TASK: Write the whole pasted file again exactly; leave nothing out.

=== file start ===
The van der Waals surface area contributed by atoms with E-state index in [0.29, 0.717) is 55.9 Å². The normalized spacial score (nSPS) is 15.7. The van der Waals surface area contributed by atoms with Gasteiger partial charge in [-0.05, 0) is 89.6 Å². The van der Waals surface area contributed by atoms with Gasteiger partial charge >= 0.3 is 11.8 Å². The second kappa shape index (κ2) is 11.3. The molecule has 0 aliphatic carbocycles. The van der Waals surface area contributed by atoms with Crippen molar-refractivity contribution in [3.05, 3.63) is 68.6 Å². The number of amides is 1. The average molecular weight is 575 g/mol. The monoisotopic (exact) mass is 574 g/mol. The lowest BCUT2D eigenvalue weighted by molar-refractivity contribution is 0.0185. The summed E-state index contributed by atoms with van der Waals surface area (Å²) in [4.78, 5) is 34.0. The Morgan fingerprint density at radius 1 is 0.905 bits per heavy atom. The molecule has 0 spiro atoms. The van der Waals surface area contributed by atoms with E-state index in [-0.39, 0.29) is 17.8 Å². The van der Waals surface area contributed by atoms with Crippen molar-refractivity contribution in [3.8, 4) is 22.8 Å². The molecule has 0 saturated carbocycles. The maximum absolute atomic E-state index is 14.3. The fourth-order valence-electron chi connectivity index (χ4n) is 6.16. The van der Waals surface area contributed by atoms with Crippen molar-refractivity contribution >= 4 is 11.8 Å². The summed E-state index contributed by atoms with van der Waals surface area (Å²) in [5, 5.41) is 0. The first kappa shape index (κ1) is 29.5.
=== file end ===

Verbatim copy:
The van der Waals surface area contributed by atoms with E-state index in [0.29, 0.717) is 55.9 Å². The normalized spacial score (nSPS) is 15.7. The van der Waals surface area contributed by atoms with Gasteiger partial charge in [-0.05, 0) is 89.6 Å². The van der Waals surface area contributed by atoms with Gasteiger partial charge >= 0.3 is 11.8 Å². The second kappa shape index (κ2) is 11.3. The molecule has 0 aliphatic carbocycles. The van der Waals surface area contributed by atoms with Crippen molar-refractivity contribution in [3.05, 3.63) is 68.6 Å². The number of amides is 1. The average molecular weight is 575 g/mol. The monoisotopic (exact) mass is 574 g/mol. The lowest BCUT2D eigenvalue weighted by molar-refractivity contribution is 0.0185. The summed E-state index contributed by atoms with van der Waals surface area (Å²) in [4.78, 5) is 34.0. The Morgan fingerprint density at radius 1 is 0.905 bits per heavy atom. The molecule has 0 spiro atoms. The van der Waals surface area contributed by atoms with E-state index in [-0.39, 0.29) is 17.8 Å². The van der Waals surface area contributed by atoms with Crippen molar-refractivity contribution in [3.8, 4) is 22.8 Å². The molecule has 0 saturated carbocycles. The maximum absolute atomic E-state index is 14.3. The fourth-order valence-electron chi connectivity index (χ4n) is 6.16. The van der Waals surface area contributed by atoms with Crippen molar-refractivity contribution >= 4 is 11.8 Å². The summed E-state index contributed by atoms with van der Waals surface area (Å²) in [5, 5.41) is 0. The first kappa shape index (κ1) is 29.5.